Bordering on bohemian

Nearly six years ago, Jas  sold his third floor flat with a little balcony and we moved back up to Perth to rent a house with a huge garden.

The balcony of our old Calista flat, 2003. We still have the dish with the now 8yr old spider plant!

Our yard when we first moved in. We can't use that shed unfortunately.

It was supposed to be for six months but through a combination of comfort and laziness we just kept staying on and on. Whilst it would be nice to be closer to a cafe strip, it’s not a bad place to live. 

But the garden generally just seems to accumulate crap and tools and despite having a rather nice outdoor setting, we never seem to do much out there. Besides, the pergola is rotting through and it’s probably not very safe. It’s an awkward shaped block too but the benefit of that is there’s lots of little pockets of garden to explore…or hide junk.

A few things happened recently to make me change my mind about the garden (especially remembering the longing for one when we did live in the flat)  and they’ve set me off on a little craft project.

© Kell Rowe 2011.

Raised from seed.

First of all, I decided I would actually celebrate Spring in my own garden for a change, so I spent late April and May sowing seeds. I sowed hundreds of light pink everlastings that I bought from a native plant nursery, cornflowers and some mixed everlastings I bought from Bunnings. I sowed them all over the place but within days the garden beds were flooded. As a result I’m only seeing flowers in one bed… but it’s a start.

I discovered Pinterest, which is basically a digital pinboard/scrapbook of all the cool things other people make, do and see. Very inspiring to say the least.

We went out to a few cute and quirky cafes, which made me think there is absolutely no reason why I can’t bring the quirky cafe vibe to my house. Ok I don’t have much in the way of a coffee machine (I think there’s a basic Breville one in the cupboard) but most of the time I go to cafes for somewhere nice to sit.

The landlords saw the pergola bowing and shaking and decided they’d make us a new patio for summer. Hopefully this happens soon.

I was lamenting to someone, probably Mum, that my home wasn’t as I dreamed it’d be when I was little. The response was that I’m the only one stopping that from happening.

And the most important thing of all was that after years of not ever having anyone over for various reasons, I started to make some awesome new friends, and I really would like to spend Spring and summer getting to know them better. Not having a day job means not having any money to go out, so really, there’s no better time to invite people to come around with a plate of food!

That’s the plan, but before I can have people around, I have to get stuck into making the garden somewhere where I really want to be. Somewhere I can sit, read (albeit between jumbos taking off), drink peppermint tea and get away from the computer.

Due to the lack of funds, I’m really putting an emphasis on asking for donations and recycling objects that would otherwise be thrown away.

© Kell Rowe 2011

Wine bottle garden bed border.

My new friend Jesse reviews wine for his blog Good Drop. I asked him what he normally does with all the bottles. Seeing as he usually recycles them when the bin is empty, he was more than happy to drop them off for me. What am I using them for? Suncatcher garden bed edging! I figure we can even sit tealights in the top if we’re so inclined.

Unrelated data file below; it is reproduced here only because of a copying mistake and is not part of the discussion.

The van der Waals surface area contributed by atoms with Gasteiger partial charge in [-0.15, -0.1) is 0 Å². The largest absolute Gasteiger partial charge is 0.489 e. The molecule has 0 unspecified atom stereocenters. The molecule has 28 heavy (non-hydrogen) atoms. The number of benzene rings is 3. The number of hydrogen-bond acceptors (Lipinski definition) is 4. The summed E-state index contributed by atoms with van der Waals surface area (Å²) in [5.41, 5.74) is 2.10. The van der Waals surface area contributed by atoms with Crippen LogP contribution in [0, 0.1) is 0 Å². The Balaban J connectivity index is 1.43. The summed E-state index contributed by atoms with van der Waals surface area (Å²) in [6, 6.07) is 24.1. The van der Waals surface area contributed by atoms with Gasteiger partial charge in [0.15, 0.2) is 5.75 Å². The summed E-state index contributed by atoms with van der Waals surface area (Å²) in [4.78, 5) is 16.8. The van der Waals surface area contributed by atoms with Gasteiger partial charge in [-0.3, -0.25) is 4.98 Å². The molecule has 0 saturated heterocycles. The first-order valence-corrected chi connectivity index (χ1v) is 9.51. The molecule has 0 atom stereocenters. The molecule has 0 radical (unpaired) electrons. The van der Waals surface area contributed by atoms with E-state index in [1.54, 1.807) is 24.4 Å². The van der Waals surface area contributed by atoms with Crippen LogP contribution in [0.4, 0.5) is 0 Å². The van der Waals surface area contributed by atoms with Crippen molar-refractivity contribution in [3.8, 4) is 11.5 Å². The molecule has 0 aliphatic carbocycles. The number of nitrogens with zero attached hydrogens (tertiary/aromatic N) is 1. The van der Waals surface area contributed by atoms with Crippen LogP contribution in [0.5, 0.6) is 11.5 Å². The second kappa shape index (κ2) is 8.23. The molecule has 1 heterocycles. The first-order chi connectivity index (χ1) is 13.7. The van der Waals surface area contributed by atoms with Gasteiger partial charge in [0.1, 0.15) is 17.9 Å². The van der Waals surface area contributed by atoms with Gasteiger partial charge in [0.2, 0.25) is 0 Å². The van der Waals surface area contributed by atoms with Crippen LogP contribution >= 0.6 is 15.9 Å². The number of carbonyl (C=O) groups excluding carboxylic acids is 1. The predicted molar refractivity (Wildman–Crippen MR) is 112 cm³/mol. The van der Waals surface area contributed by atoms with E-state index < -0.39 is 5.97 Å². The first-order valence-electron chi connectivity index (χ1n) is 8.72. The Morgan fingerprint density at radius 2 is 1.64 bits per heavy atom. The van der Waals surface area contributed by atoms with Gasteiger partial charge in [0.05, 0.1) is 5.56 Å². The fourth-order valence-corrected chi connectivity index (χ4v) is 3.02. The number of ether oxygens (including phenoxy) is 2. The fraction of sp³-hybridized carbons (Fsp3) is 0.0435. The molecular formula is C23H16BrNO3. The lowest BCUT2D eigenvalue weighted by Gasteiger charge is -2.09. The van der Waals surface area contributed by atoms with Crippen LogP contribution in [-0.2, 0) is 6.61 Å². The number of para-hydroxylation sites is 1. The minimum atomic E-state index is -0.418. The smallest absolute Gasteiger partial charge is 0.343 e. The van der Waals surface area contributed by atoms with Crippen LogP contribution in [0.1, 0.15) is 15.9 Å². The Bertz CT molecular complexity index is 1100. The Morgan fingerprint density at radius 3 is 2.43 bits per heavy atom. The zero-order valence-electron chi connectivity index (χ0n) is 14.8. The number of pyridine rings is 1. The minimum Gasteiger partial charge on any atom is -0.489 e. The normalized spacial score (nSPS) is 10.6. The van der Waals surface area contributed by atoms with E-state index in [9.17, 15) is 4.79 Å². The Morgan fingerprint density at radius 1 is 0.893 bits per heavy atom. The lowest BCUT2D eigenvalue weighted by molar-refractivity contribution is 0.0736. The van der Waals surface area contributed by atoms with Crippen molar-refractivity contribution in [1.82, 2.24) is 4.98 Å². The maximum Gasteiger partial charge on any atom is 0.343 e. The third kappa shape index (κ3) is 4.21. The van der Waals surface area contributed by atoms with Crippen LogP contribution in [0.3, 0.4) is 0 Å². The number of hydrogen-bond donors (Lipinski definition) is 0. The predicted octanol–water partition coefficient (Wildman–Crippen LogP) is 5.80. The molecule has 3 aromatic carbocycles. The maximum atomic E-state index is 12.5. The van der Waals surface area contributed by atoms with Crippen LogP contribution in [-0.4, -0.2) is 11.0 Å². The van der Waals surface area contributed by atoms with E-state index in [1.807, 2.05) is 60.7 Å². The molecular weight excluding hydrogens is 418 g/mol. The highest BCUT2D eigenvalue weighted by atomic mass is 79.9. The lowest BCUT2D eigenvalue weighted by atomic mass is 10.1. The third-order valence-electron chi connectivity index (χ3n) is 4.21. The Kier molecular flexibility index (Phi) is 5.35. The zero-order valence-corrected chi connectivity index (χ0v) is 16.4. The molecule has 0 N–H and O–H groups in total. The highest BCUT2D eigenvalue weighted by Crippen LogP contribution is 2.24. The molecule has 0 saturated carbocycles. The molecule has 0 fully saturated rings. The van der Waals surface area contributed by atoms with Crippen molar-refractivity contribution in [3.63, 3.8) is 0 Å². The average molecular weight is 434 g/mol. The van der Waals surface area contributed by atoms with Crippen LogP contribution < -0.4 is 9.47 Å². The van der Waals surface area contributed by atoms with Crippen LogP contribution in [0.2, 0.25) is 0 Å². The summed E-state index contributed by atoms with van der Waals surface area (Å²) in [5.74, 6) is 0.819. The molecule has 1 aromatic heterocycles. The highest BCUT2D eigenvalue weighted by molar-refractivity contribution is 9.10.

© Kell Rowe 2011.

Another little idea I had to add colour was to create little paper mobiles from paint chips collected at Bunnings. They’re strung up on fishing line with a button to catch the light and stabilise it. Despite our weekend downpours they’re holding up well (I’ll write a tutorial for these soon).

© Kell Rowe 2011.

I’ve also been visiting the huge local swapmeet where I’ve had extraordinary luck finding frames and other goodies such as this awesome bead curtain for only $2. I have a dream of creating a bohemian/hippie crossed with Alice in Wonderland vibe and wanted to suspend frames around the garden using fishing line.

© Kell Rowe 2011

I’ve got a long way to go before reality matches the pictures in my head, including trying to get Jas to tidy up his stuff *coughhintcough* but I’m slowly seeing it start to evolve.

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Hope you enjoy looking at the project in progress. I’m still looking for the following so if you’re in Perth and are happy to donate something for free please let me know:

  • Windchimes and suncatchers.
  • Bright spray paint for repainting tyres and garden ornaments.
  • Pink, red or blue glass bottles or jars.
  • A (safe) hammock stand, preferably with a hammock!
  • Some succulents as I’d like to try the teacup succulent idea.
  • Bead curtains.
  • Colourful or patterned photo frames.
  • Acrylic paint tubes (like Chromacryl).
  • Old slr or Holga/Diana/Lomo type cameras that don’t work.

Kell =)


4 thoughts on “Bordering on bohemian

  1. Pingback: 12 months of Blackcurrant. Farewell 2011. « Blackcurrant Photography – Perth, Australia. Fine art, creative portraiture, nature photography & Australian gifts.

  2. Pingback: 30 day photography challenge. Day 10 – Lillies « Blackcurrant Photography – Perth, Australia. Fine art, creative portraiture, nature photography & Australian gifts.

  3. One of my favourite wind chimes was made of those coloured glass stones and flattened cutlery strung from an old steel serving tray. Great use of old kitchen junk from a garage sale and sounded awesome. Looking good, Kell!

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